Bible reading for April 2 -- Leviticus 5; Psalms 3-4.
"In peace I will both lie down and sleep; for you alone, O LORD, make me dwell in safety." (Psalm 4:8)
When you can't sleep. Many times in pastoral ministry I would read one or both of these psalms with people who were about to undergo surgery. It brings encouragement to those who trust the Lord that they can lie down and sleep (via anesthesia) with complete confidence that the Lord watches over them and sustains them. The Lord never sleeps or slumbers (Ps 121:4). But these words are also a comfort if you can't sleep at night. Reciting God's word to yourself can help focus your mind on what is true and real and beautiful, rather than on whatever is causing anxiety. Biblical meditation involves repeating God's words to yourself, going over them again and again, praying over and pondering every word and meaning. When I can't sleep at night, first I pray and give thanks to God, confess any known sin, bring my petitions to the Lord, and intercede for other people. And then I think about Scripture that I have memorized and let it speak to my soul. If I'm still awake I get up and read the Word. It is usually not long after that I fall back asleep! God's word brings truth and reality to light and makes the darkness of our thoughts to flee.
"...when he realizes his guilt in any of these and confesses the sin he has committed, he shall bring to the LORD as his compensation for the sin that he has committed, a female from the flock, a lamb or a goat, for a sin offering. And the priest shall make atonement for him for his sin." (Leviticus 5:5-6)
Overview of Leviticus 5. This chapter treats of the sin and guilt offerings in the specific situations of a) unintentional sins and b) of the offerings allowed for the poor. Atonement (5:6) means to "cover over" or "wipe away" the guilt of sin so that a person may be reconciled to God. (When used of objects, like the tabernacle or its furnishings, it means to purge from impurity.) In kindness the Lord allows a grade of offerings based upon what the person could afford. Note: the person is still accountable, and he is responsible to bring something. A common theme in Leviticus is that sin is serious and sin is costly.
The one who sins "unintentionally" is also translated as "unwitting sin; straying into sin". [See the NETBible* notes on Lev 4:2.] This description of sin is the opposite of "defiant" sin, or sinning "with a high hand" (see Num 15:27-31), which involves a defiant rejection of God and his word. This is the background to the "willful" sin of Heb 10. There it refers to apostasy and rejection of Christ, for which no sacrifice remains (Heb 10:26). Though all sin is serious, there is a difference in the weight of its seriousness (Matt 23:23).
What are the Christian's "sacrifices"? This is certainly not exhaustive, but here goes: First, foremost, and above all, our sacrifice is the Lord Jesus Christ himself. There is no sin or guilt offerings that may be added to Christ's substitutionary death on our behalf upon the cross (Mark 10:45; Rom 3:21-26; Gal 1:4; Heb 10:14; 1 Jn 1:7; 2:2; 4:10). We approach God only through Jesus Christ, his Son. As believers, when we become aware of our sin -- no matter how intentional or unintentional it may seem -- we are to confess it (1 Jn 1:9), forsake it (Jas 4:8), and trust God's forgiveness, knowing that all of our sin has been covered by Christ's death (Heb 10:12-14). Christ himself fulfilled the whole burnt offering, as he was completely dedicated to God the Father. In following his example we, too, dedicate our whole selves to God as living sacrifices (Rom 12:1; 2 Tim 4:8). As to peace offerings, that is, those sacrifices which express gratitude for being reconciled to God, we also have a part in giving -- though not with the sacrificial animals of the OT -- but with NT offerings. Christian giving (for example, to support pastors, missionaries, the poor) is considered an offering to God (Phil 4:18). Praise, worship, and telling of God's greatness publicly (confessing our faith, evangelism, preaching, and teaching) is part of our NT priestly service (Heb 13:15; 1 Pet 2:5-9). And generally, doing good and sharing our resources with others are sacrifices which please God (Heb 13:16). So, there are differences in manner between the OT offerings and our offerings today as followers of Christ. But the intent is the same: to trust the perfect sacrifice God has provided for us, and to respond with gratitude to the Lord.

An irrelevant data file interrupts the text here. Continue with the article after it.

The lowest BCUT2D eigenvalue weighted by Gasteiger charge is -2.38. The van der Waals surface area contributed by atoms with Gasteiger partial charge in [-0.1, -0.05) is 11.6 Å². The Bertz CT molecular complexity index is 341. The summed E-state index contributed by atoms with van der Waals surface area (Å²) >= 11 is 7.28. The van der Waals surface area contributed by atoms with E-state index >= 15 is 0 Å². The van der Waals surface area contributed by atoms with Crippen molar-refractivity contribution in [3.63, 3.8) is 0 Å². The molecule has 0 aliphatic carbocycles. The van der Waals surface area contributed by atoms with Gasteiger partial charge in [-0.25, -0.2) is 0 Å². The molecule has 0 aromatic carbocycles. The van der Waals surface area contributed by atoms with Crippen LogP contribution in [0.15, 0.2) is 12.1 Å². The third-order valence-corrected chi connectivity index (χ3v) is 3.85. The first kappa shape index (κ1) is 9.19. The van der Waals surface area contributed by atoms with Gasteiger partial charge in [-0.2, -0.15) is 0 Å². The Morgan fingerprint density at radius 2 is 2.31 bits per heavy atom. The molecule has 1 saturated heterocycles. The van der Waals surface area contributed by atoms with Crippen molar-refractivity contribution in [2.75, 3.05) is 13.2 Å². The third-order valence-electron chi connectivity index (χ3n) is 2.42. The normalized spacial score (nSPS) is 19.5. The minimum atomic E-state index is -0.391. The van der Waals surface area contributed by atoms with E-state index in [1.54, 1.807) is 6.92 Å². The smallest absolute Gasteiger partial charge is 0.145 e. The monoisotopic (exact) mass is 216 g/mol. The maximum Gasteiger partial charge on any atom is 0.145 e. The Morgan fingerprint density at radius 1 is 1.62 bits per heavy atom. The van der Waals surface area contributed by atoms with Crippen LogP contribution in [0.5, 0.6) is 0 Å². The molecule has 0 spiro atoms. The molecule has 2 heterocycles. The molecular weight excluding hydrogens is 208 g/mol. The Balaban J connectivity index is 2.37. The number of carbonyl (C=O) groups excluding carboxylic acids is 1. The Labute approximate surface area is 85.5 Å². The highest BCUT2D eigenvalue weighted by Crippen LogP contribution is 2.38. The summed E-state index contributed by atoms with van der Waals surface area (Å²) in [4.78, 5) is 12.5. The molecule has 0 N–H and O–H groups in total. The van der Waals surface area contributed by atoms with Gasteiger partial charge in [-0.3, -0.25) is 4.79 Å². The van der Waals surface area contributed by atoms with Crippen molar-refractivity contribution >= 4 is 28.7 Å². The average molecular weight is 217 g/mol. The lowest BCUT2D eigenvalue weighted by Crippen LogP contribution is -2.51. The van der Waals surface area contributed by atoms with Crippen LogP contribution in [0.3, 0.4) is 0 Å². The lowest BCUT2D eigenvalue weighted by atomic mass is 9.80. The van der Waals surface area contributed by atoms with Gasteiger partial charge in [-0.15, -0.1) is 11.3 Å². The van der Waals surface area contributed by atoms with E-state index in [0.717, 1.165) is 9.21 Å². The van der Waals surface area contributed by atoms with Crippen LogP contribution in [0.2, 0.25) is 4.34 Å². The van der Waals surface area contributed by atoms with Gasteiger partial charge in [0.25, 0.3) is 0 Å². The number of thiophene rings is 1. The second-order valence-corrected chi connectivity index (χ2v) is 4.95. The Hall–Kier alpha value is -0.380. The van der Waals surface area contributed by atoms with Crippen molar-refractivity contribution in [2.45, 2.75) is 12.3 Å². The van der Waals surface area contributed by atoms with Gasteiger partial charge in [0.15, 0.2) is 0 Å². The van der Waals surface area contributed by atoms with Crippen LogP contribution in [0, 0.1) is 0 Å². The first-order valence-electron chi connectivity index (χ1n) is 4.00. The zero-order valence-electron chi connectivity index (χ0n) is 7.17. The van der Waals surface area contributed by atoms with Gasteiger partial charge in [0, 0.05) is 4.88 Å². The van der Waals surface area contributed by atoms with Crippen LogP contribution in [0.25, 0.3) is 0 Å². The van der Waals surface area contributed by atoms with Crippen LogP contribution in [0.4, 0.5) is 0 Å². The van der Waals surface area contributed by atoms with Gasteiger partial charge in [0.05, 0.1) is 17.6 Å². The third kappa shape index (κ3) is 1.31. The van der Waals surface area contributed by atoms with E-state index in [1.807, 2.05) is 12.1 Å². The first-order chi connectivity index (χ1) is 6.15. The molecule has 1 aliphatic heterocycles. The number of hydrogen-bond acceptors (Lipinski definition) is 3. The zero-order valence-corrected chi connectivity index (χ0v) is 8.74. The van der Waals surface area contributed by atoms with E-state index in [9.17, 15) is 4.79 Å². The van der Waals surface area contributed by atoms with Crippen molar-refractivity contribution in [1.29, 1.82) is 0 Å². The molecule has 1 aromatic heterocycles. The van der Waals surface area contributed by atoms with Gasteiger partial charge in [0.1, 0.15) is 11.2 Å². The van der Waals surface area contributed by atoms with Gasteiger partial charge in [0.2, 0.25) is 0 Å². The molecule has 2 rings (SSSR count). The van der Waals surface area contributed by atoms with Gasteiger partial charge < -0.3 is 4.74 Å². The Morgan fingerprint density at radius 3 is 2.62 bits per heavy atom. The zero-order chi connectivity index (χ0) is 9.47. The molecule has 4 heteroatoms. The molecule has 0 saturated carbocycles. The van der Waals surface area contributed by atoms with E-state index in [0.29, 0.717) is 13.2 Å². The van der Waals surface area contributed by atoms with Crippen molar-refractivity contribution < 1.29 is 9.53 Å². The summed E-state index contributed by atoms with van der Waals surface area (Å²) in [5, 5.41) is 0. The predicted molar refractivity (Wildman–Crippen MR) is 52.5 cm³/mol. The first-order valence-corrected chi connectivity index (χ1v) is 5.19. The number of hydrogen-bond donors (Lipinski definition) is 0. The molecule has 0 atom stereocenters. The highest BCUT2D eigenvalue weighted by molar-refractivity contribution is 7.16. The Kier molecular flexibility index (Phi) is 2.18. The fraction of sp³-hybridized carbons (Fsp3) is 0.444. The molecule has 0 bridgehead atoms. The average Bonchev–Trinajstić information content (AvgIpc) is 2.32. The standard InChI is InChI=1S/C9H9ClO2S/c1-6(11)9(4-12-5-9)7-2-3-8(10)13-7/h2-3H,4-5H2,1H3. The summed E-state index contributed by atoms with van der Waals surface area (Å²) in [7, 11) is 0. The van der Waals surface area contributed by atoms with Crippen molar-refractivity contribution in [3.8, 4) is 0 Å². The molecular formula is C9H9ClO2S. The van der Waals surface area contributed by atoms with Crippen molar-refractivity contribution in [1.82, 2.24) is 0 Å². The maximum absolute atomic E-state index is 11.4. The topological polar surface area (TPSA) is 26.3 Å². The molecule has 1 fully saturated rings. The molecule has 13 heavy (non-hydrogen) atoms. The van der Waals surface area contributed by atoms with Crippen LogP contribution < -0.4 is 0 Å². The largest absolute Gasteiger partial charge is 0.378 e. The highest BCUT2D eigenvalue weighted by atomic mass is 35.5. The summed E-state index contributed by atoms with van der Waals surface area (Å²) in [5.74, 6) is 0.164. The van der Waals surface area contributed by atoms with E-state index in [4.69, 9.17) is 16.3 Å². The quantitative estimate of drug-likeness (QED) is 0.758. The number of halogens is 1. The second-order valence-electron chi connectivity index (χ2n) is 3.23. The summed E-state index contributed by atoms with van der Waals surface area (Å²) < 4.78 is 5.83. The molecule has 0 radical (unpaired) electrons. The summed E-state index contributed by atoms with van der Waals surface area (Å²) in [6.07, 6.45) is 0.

*A word about the NET Bible, part of the Lumina Bible Study Suite, a ministry of Bible.org. This is a wonderful resource put together by a number of scholars and pastors informally associated with Dallas Seminary. Recently it has been integrated with the excellent Bible commentary notes by Tom Constable, one of my favorite professors. With its various platforms this resource -- which is free, though they take donations -- is a trustworthy help in studying the Scriptures. To save time in my daily blogs I may just refer to the NET notes (first tab) or Constable's notes (second tab) for a particular verse. The ESV Study Bible, and the Reformation Study Bible, both are excellent, as well, though I'm not sure if there are free online versions available.
Image credit: photo by Adi Goldstein on Unsplash.
We are following the Robert Murray M'Cheyne (RMM) two-year reading schedule, as arranged by D. A. Carson.
Scripture quotations, unless otherwise noted, are from The ESV® Bible (The Holy Bible, English Standard Version®), copyright © 2001 by Crossway, a publishing ministry of Good News Publishers. Used by permission. All rights reserved.
The NET Bible is a free online resource of Bible.org.